Cats can contort themselves into all sorts of strange kitty yoga-like positions while grooming. In fact, it’s estimated that adult cats spend about half their day just grooming themselves! One of the most common reasons for the nonstop grooming sessions is temperature regulation — as they lick, saliva evaporates on their fur to cool them down.
It also redistributes natural oils in their skin and hair to seal in heat and keep moisture out. Plus, grooming stimulates blood flow and helps cats to relax. Though it may seem a bit excessive, it’s purr-fectly normal feline behavior!
It seems that almost every neighborhood has an area where many cats like to congregate. But why do cats, generally considered solitary animals, like to live in cat colonies? The answer is a bit complex — feral felines will form colonies based on available food resources and shelter. Colony members are mostly made up of female cats called “queens” and kittens.
Though they may live together and even groom and nurse one another, they still hunt on their own and do not form interdependent hierarchies the same way dogs do. It seems that these independent animals will... sometimes tolerate group living.
While it’s no secret that many cats HATE water, some cat owners find that their furry friends sometimes don’t even want to DRINK water! Avoiding the water dish can be attributed to biology. Cats evolved from desert-dwelling animals that got their water needs from their prey.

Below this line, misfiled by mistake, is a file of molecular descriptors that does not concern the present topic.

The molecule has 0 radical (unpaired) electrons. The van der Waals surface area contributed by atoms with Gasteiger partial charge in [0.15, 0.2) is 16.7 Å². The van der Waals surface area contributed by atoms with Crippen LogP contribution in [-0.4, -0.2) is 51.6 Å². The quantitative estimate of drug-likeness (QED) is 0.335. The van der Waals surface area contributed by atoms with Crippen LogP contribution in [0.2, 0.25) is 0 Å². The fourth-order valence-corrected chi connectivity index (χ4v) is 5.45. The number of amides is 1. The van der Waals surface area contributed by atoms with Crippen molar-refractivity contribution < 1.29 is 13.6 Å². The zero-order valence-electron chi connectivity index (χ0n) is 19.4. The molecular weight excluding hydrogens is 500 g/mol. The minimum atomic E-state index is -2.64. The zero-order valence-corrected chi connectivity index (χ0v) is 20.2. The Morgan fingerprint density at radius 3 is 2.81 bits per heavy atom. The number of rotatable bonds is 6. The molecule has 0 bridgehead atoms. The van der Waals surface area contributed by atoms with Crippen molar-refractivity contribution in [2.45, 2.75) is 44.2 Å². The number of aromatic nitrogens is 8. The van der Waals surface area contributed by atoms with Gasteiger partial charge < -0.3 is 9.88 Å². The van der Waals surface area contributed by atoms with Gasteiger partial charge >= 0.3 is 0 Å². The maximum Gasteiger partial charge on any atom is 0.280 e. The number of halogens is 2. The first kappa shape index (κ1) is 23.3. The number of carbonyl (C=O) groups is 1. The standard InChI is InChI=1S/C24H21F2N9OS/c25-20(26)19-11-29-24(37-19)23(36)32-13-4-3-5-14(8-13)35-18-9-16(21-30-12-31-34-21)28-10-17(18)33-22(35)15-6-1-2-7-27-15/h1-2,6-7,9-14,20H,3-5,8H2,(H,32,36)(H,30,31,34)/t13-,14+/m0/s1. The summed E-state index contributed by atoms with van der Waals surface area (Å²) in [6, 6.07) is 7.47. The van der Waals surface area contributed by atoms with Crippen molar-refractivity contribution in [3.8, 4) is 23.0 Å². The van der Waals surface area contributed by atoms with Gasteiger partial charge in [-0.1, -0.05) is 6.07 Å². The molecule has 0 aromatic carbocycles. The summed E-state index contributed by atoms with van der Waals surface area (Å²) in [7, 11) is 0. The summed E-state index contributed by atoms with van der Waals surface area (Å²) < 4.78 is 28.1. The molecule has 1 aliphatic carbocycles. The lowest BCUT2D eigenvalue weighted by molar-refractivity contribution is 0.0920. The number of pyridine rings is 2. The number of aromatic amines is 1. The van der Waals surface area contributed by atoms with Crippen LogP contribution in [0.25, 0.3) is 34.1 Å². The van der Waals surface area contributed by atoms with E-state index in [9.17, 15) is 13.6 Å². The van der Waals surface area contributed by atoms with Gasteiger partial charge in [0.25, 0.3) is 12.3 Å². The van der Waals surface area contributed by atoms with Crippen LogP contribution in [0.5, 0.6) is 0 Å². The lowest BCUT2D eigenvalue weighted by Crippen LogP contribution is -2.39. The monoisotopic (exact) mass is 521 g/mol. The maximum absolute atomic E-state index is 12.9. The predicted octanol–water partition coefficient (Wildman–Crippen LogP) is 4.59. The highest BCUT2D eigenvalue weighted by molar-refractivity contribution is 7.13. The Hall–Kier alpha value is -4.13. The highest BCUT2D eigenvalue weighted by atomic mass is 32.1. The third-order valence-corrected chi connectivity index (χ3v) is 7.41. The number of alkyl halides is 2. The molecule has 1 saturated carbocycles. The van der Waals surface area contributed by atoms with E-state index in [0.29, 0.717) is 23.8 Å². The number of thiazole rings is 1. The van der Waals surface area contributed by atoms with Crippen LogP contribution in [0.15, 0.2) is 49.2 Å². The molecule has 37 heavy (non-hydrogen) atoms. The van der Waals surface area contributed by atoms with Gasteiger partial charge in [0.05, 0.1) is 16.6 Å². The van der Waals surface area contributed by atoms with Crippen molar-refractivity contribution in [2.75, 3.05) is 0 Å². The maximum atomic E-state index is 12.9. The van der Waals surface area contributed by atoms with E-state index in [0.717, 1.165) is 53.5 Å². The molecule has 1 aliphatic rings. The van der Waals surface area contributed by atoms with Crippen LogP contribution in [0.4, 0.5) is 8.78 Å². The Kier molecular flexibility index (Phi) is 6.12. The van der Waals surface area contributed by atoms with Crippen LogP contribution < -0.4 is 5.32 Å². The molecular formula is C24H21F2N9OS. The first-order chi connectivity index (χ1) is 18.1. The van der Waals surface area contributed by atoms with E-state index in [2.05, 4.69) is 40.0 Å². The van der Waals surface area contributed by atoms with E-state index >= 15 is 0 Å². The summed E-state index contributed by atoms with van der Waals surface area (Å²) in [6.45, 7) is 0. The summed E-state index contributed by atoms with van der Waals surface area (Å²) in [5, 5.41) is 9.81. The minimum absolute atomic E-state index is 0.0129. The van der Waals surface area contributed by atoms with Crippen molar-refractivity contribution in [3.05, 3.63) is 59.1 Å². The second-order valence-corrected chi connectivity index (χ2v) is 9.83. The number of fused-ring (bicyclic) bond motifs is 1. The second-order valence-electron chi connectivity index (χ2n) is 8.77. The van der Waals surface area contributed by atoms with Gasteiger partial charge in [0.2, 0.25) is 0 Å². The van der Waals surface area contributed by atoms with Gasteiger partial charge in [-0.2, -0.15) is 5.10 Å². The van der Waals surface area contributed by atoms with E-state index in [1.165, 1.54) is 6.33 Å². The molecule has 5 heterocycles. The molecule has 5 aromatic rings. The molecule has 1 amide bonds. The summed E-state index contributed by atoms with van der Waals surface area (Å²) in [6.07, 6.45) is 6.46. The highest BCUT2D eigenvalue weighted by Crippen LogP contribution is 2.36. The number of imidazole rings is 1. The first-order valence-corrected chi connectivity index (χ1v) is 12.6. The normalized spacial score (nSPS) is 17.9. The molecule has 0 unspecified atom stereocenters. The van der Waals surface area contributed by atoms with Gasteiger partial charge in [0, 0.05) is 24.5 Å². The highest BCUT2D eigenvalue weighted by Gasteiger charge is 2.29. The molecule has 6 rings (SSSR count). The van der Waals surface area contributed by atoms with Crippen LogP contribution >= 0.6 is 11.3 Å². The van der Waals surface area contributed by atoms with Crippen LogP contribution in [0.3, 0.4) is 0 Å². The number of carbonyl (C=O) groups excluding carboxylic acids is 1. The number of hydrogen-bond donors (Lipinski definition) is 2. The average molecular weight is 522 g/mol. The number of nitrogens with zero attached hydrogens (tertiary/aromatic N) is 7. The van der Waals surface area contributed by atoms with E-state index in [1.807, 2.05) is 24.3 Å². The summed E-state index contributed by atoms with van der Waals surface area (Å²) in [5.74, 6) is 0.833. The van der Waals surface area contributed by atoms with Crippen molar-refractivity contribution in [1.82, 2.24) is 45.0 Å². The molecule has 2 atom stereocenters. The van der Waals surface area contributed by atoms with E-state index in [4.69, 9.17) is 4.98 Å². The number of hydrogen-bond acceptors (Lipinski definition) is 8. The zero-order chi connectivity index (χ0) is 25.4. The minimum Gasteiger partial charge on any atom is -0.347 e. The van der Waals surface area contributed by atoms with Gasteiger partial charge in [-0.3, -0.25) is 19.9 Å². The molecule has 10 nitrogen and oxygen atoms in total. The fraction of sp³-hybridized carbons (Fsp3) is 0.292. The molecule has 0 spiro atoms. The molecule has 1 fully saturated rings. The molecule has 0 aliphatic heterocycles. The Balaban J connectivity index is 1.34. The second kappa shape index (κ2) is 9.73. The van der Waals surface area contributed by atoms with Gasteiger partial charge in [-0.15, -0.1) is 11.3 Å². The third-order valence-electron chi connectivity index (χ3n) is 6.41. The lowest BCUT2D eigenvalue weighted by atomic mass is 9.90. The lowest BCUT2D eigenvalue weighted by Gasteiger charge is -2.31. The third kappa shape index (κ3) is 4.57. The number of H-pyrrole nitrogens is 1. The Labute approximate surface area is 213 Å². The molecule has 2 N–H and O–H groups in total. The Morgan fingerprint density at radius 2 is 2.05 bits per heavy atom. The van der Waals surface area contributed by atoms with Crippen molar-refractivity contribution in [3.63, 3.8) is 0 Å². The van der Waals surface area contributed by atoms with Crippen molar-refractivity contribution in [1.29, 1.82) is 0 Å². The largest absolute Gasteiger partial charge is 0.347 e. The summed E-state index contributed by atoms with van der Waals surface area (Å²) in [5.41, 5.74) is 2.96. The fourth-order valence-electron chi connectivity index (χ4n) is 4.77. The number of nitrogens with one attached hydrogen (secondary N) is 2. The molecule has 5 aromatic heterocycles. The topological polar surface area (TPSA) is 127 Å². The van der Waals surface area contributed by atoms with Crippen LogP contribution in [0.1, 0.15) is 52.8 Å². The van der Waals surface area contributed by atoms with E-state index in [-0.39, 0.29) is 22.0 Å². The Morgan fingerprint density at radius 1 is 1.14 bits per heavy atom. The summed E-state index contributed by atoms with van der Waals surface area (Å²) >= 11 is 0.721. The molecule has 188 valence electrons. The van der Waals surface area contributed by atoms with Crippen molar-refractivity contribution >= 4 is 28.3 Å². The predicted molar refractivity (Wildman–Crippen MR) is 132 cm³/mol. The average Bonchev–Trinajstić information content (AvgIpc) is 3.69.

Kitties are also very sensitive to the shape, material, and temperature of the water being presented to them, and generally do not like still or standing water. They are even biologically wired to avoid drinking near their food or where they use the bathroom! Talk about picky drinkers!
Say It, Don’t Spray It
It's the nightmare of every cat owner — your favorite clothing item has been sprayed with a notoriously strong-smelling liquid. Spraying is different from regular urination, however. When a cat sprays, it backs up onto a vertical surface in a standing position and releases fluid out in the open instead of squatting in a hidden location like a litterbox.
Both female and male felines spray, and it's usually a sign they feel threatened, territorial, or stressed because of a change in their environment. Cats spray to send out a message, almost like a “pee”-mail!
We’ve all been there, we’re walking our dog a bit too close to a cat when suddenly the cat arches its back and lets out a hiss. This sound is created when a cat takes an extended exhalation while opening its mouth and exposing its teeth.
Hissing is a cat’s way of saying “back off!”Since cats usually want to avoid confrontation, hissing is used as a warning sign before an attack or as a defensive behavior against a perceived threat. Don’t say they didn't warn you!